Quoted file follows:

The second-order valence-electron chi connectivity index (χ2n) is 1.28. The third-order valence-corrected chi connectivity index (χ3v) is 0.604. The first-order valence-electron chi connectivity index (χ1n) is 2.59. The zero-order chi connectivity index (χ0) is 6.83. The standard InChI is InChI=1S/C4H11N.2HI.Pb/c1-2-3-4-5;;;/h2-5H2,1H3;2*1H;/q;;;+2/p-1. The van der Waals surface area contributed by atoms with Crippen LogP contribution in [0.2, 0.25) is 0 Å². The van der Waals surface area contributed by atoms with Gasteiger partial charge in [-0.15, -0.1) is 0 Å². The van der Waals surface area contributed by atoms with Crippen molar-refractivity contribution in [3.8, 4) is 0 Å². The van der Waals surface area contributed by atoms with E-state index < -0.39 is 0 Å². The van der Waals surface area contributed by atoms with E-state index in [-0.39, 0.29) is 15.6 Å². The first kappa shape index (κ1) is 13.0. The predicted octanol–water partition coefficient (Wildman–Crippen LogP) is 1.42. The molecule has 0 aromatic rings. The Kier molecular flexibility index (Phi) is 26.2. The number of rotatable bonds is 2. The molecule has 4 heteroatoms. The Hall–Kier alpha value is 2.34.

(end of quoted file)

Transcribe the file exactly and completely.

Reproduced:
The second-order valence-electron chi connectivity index (χ2n) is 1.28. The third-order valence-corrected chi connectivity index (χ3v) is 0.604. The first-order valence-electron chi connectivity index (χ1n) is 2.59. The zero-order chi connectivity index (χ0) is 6.83. The standard InChI is InChI=1S/C4H11N.2HI.Pb/c1-2-3-4-5;;;/h2-5H2,1H3;2*1H;/q;;;+2/p-1. The van der Waals surface area contributed by atoms with Crippen LogP contribution in [0.2, 0.25) is 0 Å². The van der Waals surface area contributed by atoms with Gasteiger partial charge in [-0.15, -0.1) is 0 Å². The van der Waals surface area contributed by atoms with Crippen molar-refractivity contribution in [3.8, 4) is 0 Å². The van der Waals surface area contributed by atoms with E-state index < -0.39 is 0 Å². The van der Waals surface area contributed by atoms with E-state index in [-0.39, 0.29) is 15.6 Å². The first kappa shape index (κ1) is 13.0. The predicted octanol–water partition coefficient (Wildman–Crippen LogP) is 1.42. The molecule has 0 aromatic rings. The Kier molecular flexibility index (Phi) is 26.2. The number of rotatable bonds is 2. The molecule has 4 heteroatoms. The Hall–Kier alpha value is 2.34.